JARBIDGE, Nev. — A gold exploration project in northern Nevada has been scaled back after conservationists said the mining activity might harm a threatened population of bull trout.
Back in April, the U.S. Forest Service released an environmental assessment of Newcrest Resource’s Jarbidge Exploration Project. The USFS determined that the gold exploration, which could have lasted up to 12 years, would not have had a significant impact on the environment.
The Idaho Conservation League, Idaho Rivers United and the Idaho Chapter of the Sierra Club formally objected to the USFS’ finding, in large part because only the first year of exploration activity was known and analyzed. The groups said without knowing the locations of future development, it was impossible to know how the project might impact the world’s southernmost population of bull trout, which spawn in the project area.
While the project could not have included more than 1,000 new drill holes and 30 miles of new roads, the specific locations of new activity were known only for the 22 drill sites and six miles of new road construction in year one — exploration in the following 11 years would have been based on Newcrest’s discoveries.
Following a Tuesday resolution between the conservation groups, the Australian mining giant and the USFS, only the known exploration will be permitted. The new, one-year version of the proposal includes 98% fewer drill sites and 88% less surface disturbance.
“I think it was a good process for all involved,” USFS Jarbidge District Ranger Joshua Nicholes said.
Limiting the exploration to known activities is a big win for the unique population of bull trout that spawn in the headwaters of the Jarbidge River and are listed as threatened under the Endangered Species Act, Idaho Conservation League Conservation Associate Randy Fox said.
“We’re feeling very good about this,” Fox said. “We’re deeply appreciative of Newcrest and the Forest Service for coming to the table and working with us to resolve our objection.”
Idaho Rivers United Executive Director Nic Nelson said that in his 15 years of fighting for environmental protections on projects, he’s never had an objection process go so smoothly.
“I wish more negotiations and settlement talks were as easy and painless,” Nelson said.
The Idaho Conservation League and Idaho Rivers United brought up “legitimate, addressable concerns in a non-adversarial manner,” according to James Perry, Newcrest’s business development manager for the Americas.
“In this case, the process worked … because all parties involved wanted it to work,” Perry said in an email.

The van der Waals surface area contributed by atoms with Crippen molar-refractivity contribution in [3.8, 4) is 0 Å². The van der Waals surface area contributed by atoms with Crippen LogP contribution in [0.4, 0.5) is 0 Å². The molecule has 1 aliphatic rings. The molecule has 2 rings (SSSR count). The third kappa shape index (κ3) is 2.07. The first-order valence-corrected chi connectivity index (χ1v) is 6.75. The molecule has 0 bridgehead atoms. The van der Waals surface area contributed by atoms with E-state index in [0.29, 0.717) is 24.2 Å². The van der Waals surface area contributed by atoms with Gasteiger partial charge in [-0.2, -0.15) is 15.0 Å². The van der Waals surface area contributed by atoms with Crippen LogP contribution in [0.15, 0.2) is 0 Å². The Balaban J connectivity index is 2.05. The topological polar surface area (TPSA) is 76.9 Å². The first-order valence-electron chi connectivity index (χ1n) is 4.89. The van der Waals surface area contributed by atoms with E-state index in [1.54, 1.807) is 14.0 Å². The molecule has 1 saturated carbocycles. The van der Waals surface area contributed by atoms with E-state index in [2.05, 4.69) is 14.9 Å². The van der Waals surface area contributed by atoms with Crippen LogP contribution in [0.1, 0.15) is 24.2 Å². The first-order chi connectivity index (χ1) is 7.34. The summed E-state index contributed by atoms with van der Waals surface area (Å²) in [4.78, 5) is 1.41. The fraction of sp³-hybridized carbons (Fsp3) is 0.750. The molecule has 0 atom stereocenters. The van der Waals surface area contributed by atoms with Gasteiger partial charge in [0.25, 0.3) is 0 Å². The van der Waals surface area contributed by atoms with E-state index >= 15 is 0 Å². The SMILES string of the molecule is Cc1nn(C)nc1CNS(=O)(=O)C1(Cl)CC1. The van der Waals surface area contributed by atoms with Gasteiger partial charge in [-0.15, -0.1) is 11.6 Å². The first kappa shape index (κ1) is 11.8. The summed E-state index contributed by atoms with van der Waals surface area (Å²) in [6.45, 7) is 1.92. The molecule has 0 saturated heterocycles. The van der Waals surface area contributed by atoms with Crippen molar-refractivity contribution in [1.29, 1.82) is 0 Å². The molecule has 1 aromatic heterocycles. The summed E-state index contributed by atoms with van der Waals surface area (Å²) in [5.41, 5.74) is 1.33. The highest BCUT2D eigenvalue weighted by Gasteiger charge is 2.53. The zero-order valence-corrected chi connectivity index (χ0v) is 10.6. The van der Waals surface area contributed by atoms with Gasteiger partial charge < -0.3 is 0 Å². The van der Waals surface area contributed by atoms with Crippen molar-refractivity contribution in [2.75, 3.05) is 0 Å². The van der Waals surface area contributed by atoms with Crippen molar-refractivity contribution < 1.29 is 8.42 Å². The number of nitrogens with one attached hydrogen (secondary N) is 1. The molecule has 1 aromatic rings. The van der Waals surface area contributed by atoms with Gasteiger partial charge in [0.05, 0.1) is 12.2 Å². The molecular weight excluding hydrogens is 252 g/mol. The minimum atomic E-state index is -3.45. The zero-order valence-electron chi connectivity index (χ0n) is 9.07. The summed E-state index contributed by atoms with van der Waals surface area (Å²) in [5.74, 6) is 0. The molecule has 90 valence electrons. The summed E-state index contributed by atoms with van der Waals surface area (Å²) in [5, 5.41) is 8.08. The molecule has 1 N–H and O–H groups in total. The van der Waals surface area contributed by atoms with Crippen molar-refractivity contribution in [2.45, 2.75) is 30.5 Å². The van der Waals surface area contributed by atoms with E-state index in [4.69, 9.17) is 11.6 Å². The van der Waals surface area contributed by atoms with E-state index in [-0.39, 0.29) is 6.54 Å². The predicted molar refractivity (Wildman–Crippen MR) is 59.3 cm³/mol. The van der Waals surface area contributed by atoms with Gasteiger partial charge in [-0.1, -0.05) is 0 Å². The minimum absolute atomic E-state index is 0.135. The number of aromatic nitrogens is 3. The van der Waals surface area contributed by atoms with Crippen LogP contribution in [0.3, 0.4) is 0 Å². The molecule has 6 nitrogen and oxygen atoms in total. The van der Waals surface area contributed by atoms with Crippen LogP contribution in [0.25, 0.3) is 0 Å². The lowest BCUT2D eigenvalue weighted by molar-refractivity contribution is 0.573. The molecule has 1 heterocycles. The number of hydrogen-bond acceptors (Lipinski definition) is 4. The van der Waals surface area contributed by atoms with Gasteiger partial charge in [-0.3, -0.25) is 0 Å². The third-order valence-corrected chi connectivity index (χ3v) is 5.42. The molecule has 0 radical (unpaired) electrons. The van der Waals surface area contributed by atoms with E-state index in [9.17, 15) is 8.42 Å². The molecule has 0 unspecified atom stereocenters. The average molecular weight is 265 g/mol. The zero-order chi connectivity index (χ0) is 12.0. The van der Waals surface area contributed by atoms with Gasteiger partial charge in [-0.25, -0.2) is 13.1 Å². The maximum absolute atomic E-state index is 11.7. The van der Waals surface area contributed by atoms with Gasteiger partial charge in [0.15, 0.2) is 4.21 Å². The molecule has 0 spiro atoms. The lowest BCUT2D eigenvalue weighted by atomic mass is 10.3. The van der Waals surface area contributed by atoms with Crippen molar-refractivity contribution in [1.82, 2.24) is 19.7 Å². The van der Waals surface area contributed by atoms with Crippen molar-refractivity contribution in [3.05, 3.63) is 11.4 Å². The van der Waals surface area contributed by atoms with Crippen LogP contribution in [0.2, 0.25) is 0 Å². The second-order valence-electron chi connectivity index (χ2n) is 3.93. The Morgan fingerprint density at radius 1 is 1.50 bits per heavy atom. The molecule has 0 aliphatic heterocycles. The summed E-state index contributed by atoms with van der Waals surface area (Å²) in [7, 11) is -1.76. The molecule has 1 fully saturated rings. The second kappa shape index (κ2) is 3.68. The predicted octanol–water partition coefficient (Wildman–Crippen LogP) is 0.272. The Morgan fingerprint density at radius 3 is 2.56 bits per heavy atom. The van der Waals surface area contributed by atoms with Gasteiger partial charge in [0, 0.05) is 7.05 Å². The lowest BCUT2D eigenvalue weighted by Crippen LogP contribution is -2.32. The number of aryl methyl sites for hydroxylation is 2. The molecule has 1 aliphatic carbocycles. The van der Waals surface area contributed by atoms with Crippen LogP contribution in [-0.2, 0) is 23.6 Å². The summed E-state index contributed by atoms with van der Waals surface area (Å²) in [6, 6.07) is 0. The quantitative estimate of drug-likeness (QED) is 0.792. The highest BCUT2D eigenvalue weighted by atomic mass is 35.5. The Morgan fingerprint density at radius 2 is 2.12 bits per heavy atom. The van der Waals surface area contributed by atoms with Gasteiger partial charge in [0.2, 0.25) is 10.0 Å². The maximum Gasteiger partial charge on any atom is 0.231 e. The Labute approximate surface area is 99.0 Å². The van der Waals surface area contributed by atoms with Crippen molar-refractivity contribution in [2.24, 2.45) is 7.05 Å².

In addition to limiting the project to one year of known impacts, Newcrest agreed to establish additional groundwater monitoring measures and a groundwater monitoring plan.
“They’re going to identify every seep and spring in the watersheds that are currently affected by the known actions,” Fox said.
The Idaho Conservation League and Idaho Rivers United also might assist by monitoring bull trout numbers near the project.
Fox also said Newcrest and the USFS will analyze traffic patterns at roads near Jack and Jenny creeks — important creeks for bull trout. Newcrest might build a permanent culvert across a creek to reduce vehicle impacts, and the company will also monitor stream turbidity.
It’s still unknown if, after this project, Newcrest will want to return either to develop a gold deposit or continue exploration. Following this resolution, the company would have to receive new permissions for new activities as opposed to having pre-approval to explore for 11 more years. Perry noted that with projects like this, the likelihood of finding a valuable amount of gold is always low.
It’s somewhat unusual to have a company agree to make so many changes to a project that has already been found by a federal agency to have no environmental impacts.
Nelson said he suspects the USFS rushed through the environmental review process due to executive orders from President Donald Trump and memos from U.S. Secretary of Agriculture Sonny Perdue. Since 2016, the Trump administration has told the Bureau of Land Management and USFS to conduct environmental analyses more quickly and to allow more oil and gas development, logging, grazing and other activities on public lands.
That less thorough review might have been part of the reason Newcrest was willing to make significant changes to the project, Nelson said. Perry noted that Newcrest was glad the environmental groups expressed their concerns.
Many environmental groups have said the Trump administration has also made changes that significantly reduce opportunities for public comment on BLM and USFS projects — Nelson has said the environmental assessment of the Jarbidge project violated the National Environmental Policy Act since the public could comment only on the first year of activity.
These changes are being made “under the guise of streamlining these processes and shortening NEPA requirements,” Nelson said, adding that in past years, an environmental assessment this important wouldn’t have been greenlit so easily.
“It just goes to show they’re risking the health of our public lands,” he said. “This is a great case study of that.”
All parties involved noted that this was a good objection process.
“This might be kind of that diamond in the rough that we’ve always dreamed about, having a mining corporation that’s really committed to doing things the right way and valuing the environment,” Nelson said. “Hopefully this sets the expectation for what’s possible going forward.”
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